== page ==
Kids will feel successful about their reading skills and will also see that reading can be fun as they go through the story. For the adults, there are helpful suggestions at the back of the book.
Thanks to NetGalley and the publisher for another good title in the Reading Stars series.
This is a simple story book for young listeners. They will see how well a mother owl takes care of her baby when he becomes ill. The routines of a sick room are simply explained. The reader also sees Little Hoo’s friends arrive. They can’t play with Little Hoo but come back with a get well surprise for him. Children will be reassured to know that when ill, they can feel better soon.
Thanks to NetGalley and the publisher for this e-galley. The opinions are my own.
This is part of a series of early readers. The text is very simple, yet appealing in its easy repetition. The illustrations are amusing and bright.
Young readers will be entertained by learning about the things that Cody is happy to eat and will enjoy the success of reading on their own. . Adults will appreciate the short section on using this book with a child. All in all a fun read for everyone.
Thanks to the publisher and NetGalley for this e-galley. The opinions are my own.
This brightly illustrated book will be a useful addition to classroom and library shelves. In this story, it is diversity week at school. Students from Japan, Mexico and Hawaii share some of their traditions and the children learn from one another. Suggestions for responding to new experiences will encourage politeness among those who are being exposed to something for the first time. Diversity is presented as a positive value in which all have something to contribute. The book also includes suggestions for the adults in students’ lives.
Thanks to NetGalley and the publisher for this e-galley in exchange for an honest review.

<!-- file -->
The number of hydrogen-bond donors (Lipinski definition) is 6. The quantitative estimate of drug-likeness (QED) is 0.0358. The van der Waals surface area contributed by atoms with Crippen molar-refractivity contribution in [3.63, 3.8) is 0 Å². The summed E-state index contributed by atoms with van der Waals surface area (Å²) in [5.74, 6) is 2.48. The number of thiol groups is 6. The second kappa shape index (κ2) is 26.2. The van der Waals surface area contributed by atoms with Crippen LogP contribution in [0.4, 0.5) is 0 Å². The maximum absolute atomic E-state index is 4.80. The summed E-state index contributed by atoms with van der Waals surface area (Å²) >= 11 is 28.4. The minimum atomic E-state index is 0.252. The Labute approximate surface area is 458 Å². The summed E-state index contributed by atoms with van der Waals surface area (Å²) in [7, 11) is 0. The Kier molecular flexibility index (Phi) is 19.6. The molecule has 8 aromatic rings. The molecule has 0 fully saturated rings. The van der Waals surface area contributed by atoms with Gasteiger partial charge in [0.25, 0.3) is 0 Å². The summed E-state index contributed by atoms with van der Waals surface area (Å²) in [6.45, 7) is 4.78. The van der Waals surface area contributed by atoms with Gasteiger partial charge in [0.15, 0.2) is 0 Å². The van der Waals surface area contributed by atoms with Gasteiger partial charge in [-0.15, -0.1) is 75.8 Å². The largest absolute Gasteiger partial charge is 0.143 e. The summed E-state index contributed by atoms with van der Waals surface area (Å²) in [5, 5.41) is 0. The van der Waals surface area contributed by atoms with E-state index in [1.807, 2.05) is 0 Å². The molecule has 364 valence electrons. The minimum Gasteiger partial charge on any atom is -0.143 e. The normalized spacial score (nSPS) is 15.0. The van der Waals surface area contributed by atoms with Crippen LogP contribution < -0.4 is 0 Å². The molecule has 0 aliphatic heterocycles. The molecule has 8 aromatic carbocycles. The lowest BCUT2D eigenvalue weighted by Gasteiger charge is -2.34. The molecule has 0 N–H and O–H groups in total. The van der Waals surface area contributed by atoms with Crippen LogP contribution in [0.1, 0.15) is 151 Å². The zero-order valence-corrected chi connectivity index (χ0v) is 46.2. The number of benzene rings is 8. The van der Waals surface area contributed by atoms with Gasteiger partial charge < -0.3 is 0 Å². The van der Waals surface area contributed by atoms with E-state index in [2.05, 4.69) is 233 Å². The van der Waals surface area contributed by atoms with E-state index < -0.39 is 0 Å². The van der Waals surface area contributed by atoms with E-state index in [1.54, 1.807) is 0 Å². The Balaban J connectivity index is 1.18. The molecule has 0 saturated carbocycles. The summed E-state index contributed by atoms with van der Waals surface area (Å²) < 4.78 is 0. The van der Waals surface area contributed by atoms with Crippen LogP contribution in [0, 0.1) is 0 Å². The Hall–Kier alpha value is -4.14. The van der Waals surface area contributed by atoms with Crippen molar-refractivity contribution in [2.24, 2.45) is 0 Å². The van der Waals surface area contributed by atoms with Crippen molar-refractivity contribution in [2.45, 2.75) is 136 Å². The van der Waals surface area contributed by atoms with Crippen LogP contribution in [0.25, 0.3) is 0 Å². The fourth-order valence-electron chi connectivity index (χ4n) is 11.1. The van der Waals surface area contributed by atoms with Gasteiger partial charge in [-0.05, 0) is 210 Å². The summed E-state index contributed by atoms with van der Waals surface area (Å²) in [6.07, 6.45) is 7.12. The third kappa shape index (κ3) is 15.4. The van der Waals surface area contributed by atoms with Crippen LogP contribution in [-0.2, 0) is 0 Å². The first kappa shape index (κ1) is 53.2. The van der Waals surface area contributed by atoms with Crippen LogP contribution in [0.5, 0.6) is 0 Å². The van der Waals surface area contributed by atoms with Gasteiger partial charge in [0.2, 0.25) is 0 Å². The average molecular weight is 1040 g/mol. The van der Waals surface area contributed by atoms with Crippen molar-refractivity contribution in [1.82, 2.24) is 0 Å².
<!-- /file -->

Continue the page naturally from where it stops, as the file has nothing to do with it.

So many books. I wish that all I had to do each day was read. Hope you find something that you will want to add to your booklist here. Just a few comments. Vinegar Girl is part of the series re-telling Shakespeare’s play in modern times. This one is a take on The Taming of The Shrew. Three Wishes is Liane Moriarty’s first novel. The Bookshop on the Corner by Jenny Colgan is sweet women’s fiction. Crocodile on the Sandbank is part of the Amelia Peabody historical mystery series. The Princess Bride is a modern classic. The Nest is about dysfunctional siblings. The Alienist is a mystery set in New York’s past. Righteous received excellent reviews. And finally, presidents and their wives.
Congratulations on getting 50 total follows on Joyce’s mystery and fiction book reviews with some non-fiction too!!
I know that there are bloggers whose followers number in the thousands and way more, but I am delighted to receive this virtual sticker from NetGalley. Thanks to you who have been followers of the blog. It means a lot to me.
This is a real mix of bargains that are available today. They clearly do not have a clear relationship with each other.
The Crosswicks Journals provide insight into the author of A Wrinkle in Time.
Tuesday the Rabbi Saw Red is part of a mystery series that includes information about Jewish life.
Elegy for Eddie is part of the excellent Maisie Dobbs series of historical mysteries.
Paris is a very long read in the style of James Michener that will let you spend centuries with his characters in one of my favorite cities.
Jill Mansell is an experienced writer of women’s fiction. Her titles have been available in England for many years and a number of them have now been released in the U.S. As is true for her other novels, in this one we watch as the “course of true love” goes awry before coming to the desired and anticipated happy ending. Mansell creates characters both good and less good; the reader roots for the good ones. This story involves a betrayal, a car accident, loss, complications, small village life and romance. How can you go wrong if this is your kind of read?
Many thanks to NetGalley and the publisher for another fun title by this author. The opinions are my own.
Other of my blog reviews of Jill Mansell’s books